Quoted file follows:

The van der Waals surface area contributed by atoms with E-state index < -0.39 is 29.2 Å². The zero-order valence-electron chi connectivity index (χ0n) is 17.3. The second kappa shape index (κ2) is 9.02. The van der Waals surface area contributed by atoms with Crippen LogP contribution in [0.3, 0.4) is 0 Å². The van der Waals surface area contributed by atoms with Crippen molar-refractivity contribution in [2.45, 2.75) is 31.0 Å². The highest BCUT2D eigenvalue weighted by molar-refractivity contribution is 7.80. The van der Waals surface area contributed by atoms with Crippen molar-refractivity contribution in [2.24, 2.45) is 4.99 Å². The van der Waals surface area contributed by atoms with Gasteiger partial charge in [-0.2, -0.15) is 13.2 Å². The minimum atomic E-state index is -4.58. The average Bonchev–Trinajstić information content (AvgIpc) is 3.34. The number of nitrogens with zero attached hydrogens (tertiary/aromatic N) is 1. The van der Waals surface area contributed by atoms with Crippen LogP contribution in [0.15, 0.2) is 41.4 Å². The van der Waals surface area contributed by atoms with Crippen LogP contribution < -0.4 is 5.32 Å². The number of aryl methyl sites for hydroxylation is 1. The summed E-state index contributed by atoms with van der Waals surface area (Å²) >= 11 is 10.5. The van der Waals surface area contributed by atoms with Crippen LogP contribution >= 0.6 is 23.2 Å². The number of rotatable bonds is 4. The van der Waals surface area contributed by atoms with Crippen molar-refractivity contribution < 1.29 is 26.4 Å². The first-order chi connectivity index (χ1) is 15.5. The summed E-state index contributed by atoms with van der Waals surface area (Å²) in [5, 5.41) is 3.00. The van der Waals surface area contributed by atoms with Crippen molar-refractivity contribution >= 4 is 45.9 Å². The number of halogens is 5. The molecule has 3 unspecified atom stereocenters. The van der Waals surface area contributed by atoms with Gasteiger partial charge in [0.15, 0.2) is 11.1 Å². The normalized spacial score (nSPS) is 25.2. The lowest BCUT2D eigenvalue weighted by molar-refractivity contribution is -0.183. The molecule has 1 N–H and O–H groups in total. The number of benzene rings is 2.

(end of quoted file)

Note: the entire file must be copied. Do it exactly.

The van der Waals surface area contributed by atoms with E-state index < -0.39 is 29.2 Å². The zero-order valence-electron chi connectivity index (χ0n) is 17.3. The second kappa shape index (κ2) is 9.02. The van der Waals surface area contributed by atoms with Crippen LogP contribution in [0.3, 0.4) is 0 Å². The van der Waals surface area contributed by atoms with Crippen molar-refractivity contribution in [2.45, 2.75) is 31.0 Å². The highest BCUT2D eigenvalue weighted by molar-refractivity contribution is 7.80. The van der Waals surface area contributed by atoms with Crippen molar-refractivity contribution in [2.24, 2.45) is 4.99 Å². The van der Waals surface area contributed by atoms with Gasteiger partial charge in [-0.2, -0.15) is 13.2 Å². The minimum atomic E-state index is -4.58. The average Bonchev–Trinajstić information content (AvgIpc) is 3.34. The number of nitrogens with zero attached hydrogens (tertiary/aromatic N) is 1. The van der Waals surface area contributed by atoms with Crippen LogP contribution in [0.15, 0.2) is 41.4 Å². The van der Waals surface area contributed by atoms with Crippen LogP contribution < -0.4 is 5.32 Å². The number of aryl methyl sites for hydroxylation is 1. The summed E-state index contributed by atoms with van der Waals surface area (Å²) >= 11 is 10.5. The van der Waals surface area contributed by atoms with Crippen LogP contribution >= 0.6 is 23.2 Å². The number of rotatable bonds is 4. The van der Waals surface area contributed by atoms with Crippen molar-refractivity contribution < 1.29 is 26.4 Å². The first-order chi connectivity index (χ1) is 15.5. The summed E-state index contributed by atoms with van der Waals surface area (Å²) in [5, 5.41) is 3.00. The van der Waals surface area contributed by atoms with Crippen molar-refractivity contribution >= 4 is 45.9 Å². The number of halogens is 5. The molecule has 3 unspecified atom stereocenters. The van der Waals surface area contributed by atoms with Gasteiger partial charge in [0.15, 0.2) is 11.1 Å². The normalized spacial score (nSPS) is 25.2. The lowest BCUT2D eigenvalue weighted by molar-refractivity contribution is -0.183. The molecule has 1 N–H and O–H groups in total. The number of benzene rings is 2.